The result: if accuracies are eligible for rerolls, 2.40 dmg/attack.  If they are retained, 2.28 dmg, with quite a lot of swing.  Overall, I think this is comparable to a Swarming TIE Interceptor, but with a bit higher variance.
    dmg result : inverse chance, rounded
    0: 1/10 (annoyingly frequent)
    1: 1/5
    2: 1/4
    3: 1/4
    4: 1/6
    5: 1/16
    6: 1/98

    So, it turns out that you can use 2D convolutions to figure out the distribution of damage for a Z95 Headhunter under the influence of Lt. Blount in a closed form (ie, without resorting to Monte Carlo).  The general idea is to write down a matrix with one type of result along one dimension (the probability of a specific amount of damage) and some other result along another dimension (in this case, the probability that I want to reroll that one die).
    I convolve one red squadron die's probability matrix with itself twice to get a baseline attack matrix.  This includes columns from 0 to 6 damage, and rows from zero to three eligible rerolls.
    Policy choice: I re-roll dice one at a time, once for swarm, and once for Horn.  So if my first reroll of one die is also a miss, then I can still reroll that die again.  I'm newish to the game, so please correct me if that isn't true.
    To implement the rerolls, I pick off the section of the matrix that is eligible, convolve that with one red die, and add it to the portion of the matrix that is not reroll eligible.  Twice, for the two sequential rolls.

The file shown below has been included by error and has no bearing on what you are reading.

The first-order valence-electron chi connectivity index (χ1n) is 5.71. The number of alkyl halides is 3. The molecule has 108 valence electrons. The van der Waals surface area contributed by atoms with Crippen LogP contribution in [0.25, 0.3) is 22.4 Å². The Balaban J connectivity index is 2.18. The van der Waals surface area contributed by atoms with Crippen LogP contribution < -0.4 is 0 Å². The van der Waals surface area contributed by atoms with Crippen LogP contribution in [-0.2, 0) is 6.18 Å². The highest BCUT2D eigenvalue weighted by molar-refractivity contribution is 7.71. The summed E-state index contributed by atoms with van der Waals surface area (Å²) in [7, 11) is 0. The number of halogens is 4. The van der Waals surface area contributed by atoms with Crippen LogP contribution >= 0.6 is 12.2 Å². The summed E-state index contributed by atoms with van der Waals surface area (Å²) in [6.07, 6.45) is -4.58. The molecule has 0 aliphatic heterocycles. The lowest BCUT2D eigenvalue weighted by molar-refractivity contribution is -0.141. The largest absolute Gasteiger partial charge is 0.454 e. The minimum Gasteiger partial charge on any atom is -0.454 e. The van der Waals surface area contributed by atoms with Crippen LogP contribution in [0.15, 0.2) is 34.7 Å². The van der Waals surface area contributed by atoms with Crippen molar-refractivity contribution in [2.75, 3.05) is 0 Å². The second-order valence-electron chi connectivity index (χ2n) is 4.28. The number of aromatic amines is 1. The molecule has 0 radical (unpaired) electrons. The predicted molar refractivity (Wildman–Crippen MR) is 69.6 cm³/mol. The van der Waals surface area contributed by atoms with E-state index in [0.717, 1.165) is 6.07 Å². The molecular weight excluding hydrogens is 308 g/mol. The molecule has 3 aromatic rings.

This function is executable in GNU Octave (it might also work in Matlab).
    Enjoy!
    function [dist, avg] = blount_rolls(keep_accuracy = true) % return the chances for each amount of damage, starting from zero, as well as % the average damage. % 2D probability map, with number of hits along columns, and number of % rerolled dice along the rows (0 or 1) sred = zeros(2, 3); if (keep_accuracy) sred = [1, 2, 1; 4, 0, 0]/8; else sred = [0, 2, 1; 5, 0, 0]/8; end % Two red anti-squadron dice sred2 = conv2(sred, sred); % Three red anti-squadron dice z95_base = conv2(sred2, sred) % z95_base with one swarm reroll z95_swarm = [z95_base(1,:); zeros(3, 7)] ... + conv2(sred, z95_base(2:end, 1:end-2)) % z95_swarm with one Lt. Blount reroll. The reroll is deliberately % sequential. z95_blount = [z95_swarm(1,:); zeros(3, 7)] ... + conv2(1red, z95_swarm(2:end, 1:end-2)) % Collapse the result into only the damage columns. dist = sum(z95_blount, 1); dmg = 0:1:6; % And also compute the expected value of the distribution (the average damage output). avg = dmg * dist'; end  
  6. Like
    jbrandmeyer got a reaction from DarthBadger in On the Statistics of Lt. Blount   
    So long as you're playing a ~2000 pt game, sure!
    In all seriousness, their fragility and high demand for squadron commands does rather limit their utility.  However, on the fleet builds section I've seen a few posts where the author mentions how they aren't quite sure how the Z-95 will perform.  Here is an answer, at least to the offensive portion of the question: They are high-variance cannons.  I had a suspicion that they were still just high-variance plinkers, but Swarm and Blount really do help them out.  In effect, there are enough blank sides that the second reroll is almost as valuable as the first.
    The same cannot be said for the Nebulon-B, which also fires three red dice, and has an opportunity for up to two individual rerolls.
    I used the same technique for this and other complex situations, like "What does Sato really do for the Nebulon"?  (he adds about 0.5 dmg/attack)  What about with dual turbolaser turrets (still 0.5)?  What about on the Salvation (still 0.5)? Is it worthwhile to stock a concentrate fire token when I have dual turbolaser turrets (no - two blanks are quite rare)?  How about with slaved turrets (yes)?  Things like that.
  7. Like
    jbrandmeyer got a reaction from GhostofNobodyInParticular in On the Statistics of Lt. Blount